Winter is a wonderful time of the year anywhere in the world, though it has a special loveliness in London. Whether you’re visiting during the coldest months of a year or have the fortune to live there all year long, there are plenty of great activities and events throughout the city. If you’re down for food, friends, and fun, you should look no further than these five great activities. If you’re wondering why Christmas activities don’t appear on the list, we’re saving them for a special article, but feel free to let us know some of your favourite London winter activities in the comments.
Somerset House Ice Skating
During the colder months, there are many public ice skating rinks that turn cold surfaces into great leisure spaces. The 18th Century courtyard transforms beginning in mid-November and runs all the way to 15 January. Open to families during the day, at night the rink transforms into an icy club with some of the best DJs adding to the excited atmosphere. Somerset House also offers many extras to make your skating special, from hot chocolate to wine and fondue.
Hyde Park Winter Wonderland
If you’re looking for a bit of everything during winter, Winter Wonderland in Hyde Park is guaranteed to have something for everyone. Ice skating, circus, ice sculptures, winter treats, and the Giant Observation Wheel are only a sample of the attractions that bring the crowds back year after year. One of the best things about it is that Winter Wonderland is free to enter, meaning you can save your money for all the food, rides, and games that you like, but make certain you get tickets for some of the more popular attractions in advance. Be sure to take in all the wondrous sites and enjoy this magic winter oasis to its fullest.
New Year’s Eve Fireworks/New Year’s Day Parade
While the fireworks were once free in the past, their popularity has necessitated a ticket price for the very first time. Launched from the London Eye, the fireworks are always a spectacle to behold and a great way to usher in the new year by lighting up the London Sky. There are five separate viewing areas, and only four tickets may be purchased at a time. If you don’t feel like staying out so late or purchasing tickets, the New Year’s Parade attracts some 500,000 spectators to see over 8,000 performers. The 2017 theme of the parade is “Lights, Camera, Action” and is bound to feature a number of film and television characters that exemplify Britain.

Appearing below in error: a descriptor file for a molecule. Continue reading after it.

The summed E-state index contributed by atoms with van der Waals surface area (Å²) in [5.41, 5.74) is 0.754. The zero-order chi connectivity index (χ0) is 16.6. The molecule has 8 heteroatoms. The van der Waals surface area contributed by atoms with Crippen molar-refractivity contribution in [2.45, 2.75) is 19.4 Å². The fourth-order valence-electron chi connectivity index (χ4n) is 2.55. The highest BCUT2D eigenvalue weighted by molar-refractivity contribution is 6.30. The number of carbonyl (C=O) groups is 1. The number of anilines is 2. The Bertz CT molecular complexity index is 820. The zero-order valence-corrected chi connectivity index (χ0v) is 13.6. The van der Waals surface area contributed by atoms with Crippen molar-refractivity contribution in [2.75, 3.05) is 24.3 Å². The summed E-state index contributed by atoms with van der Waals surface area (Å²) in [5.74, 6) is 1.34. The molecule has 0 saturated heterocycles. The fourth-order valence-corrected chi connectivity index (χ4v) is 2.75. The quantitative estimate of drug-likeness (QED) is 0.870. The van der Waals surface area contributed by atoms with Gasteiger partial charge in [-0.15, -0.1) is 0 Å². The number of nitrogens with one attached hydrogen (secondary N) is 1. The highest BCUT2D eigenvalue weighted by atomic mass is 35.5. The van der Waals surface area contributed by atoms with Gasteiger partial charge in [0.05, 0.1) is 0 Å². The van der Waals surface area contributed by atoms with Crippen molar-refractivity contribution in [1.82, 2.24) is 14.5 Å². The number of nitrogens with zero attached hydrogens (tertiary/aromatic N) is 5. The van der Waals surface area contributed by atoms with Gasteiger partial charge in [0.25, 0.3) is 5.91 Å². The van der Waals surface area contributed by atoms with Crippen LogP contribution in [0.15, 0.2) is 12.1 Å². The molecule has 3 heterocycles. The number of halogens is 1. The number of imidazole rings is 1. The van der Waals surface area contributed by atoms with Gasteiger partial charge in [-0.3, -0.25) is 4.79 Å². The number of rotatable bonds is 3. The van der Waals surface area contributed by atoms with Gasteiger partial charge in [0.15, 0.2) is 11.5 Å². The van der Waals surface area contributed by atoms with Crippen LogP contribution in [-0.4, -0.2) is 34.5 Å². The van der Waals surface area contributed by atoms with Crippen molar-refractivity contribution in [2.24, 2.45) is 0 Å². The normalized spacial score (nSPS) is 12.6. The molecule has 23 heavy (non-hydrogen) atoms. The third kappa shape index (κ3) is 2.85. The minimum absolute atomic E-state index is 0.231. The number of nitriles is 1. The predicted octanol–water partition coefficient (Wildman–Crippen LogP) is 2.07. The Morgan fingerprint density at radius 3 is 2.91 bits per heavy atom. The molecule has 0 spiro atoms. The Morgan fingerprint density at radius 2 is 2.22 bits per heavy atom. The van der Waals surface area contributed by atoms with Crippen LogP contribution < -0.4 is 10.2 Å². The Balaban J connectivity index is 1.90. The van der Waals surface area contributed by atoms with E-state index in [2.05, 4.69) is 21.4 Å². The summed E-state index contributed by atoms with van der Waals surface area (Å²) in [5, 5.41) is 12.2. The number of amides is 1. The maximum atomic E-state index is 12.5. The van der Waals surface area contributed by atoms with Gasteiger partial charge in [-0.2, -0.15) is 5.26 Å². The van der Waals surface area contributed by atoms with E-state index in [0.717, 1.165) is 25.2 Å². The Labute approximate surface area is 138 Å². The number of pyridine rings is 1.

Go to a Panto
Or a pantomime, as this type of play is often known. Performed typically around Christmas, pantos are plays largely put on for children, but also containing a number of topical or adult jokes that may go right over the children’s heads. While some of the pantos are based upon Christmas stories, the vast majority are adaptations of classic children’s tales, nursery rhymes, and even new takes on old favourites. If you don’t have any children, there are certainly plenty of more adult-themed pantos out there that are quite a bit bolder in their humour.
Chinese New Year
London is home to the world’s largest Chinese New Year celebrations outside of Asia, spread out over the city in Trafalgar Square, Chinatown, and the West End. This year is also the “Year of the Rooster” and begins on 28 January, thought the New Year’s parade and a number of events will take place a couple days later. The streets fill with fireworks, food, and performances that celebrate one of London’s indispensable cultural communities. With so many events and activities going on during Chinese New Year, you’ll want to be certain to plan them all well in advance to make sure you can fully experience the celebrations.
London is magnificent.
The Thames valley is magnificent (my personal experience at one time).
England is magnificent.
Long may she live.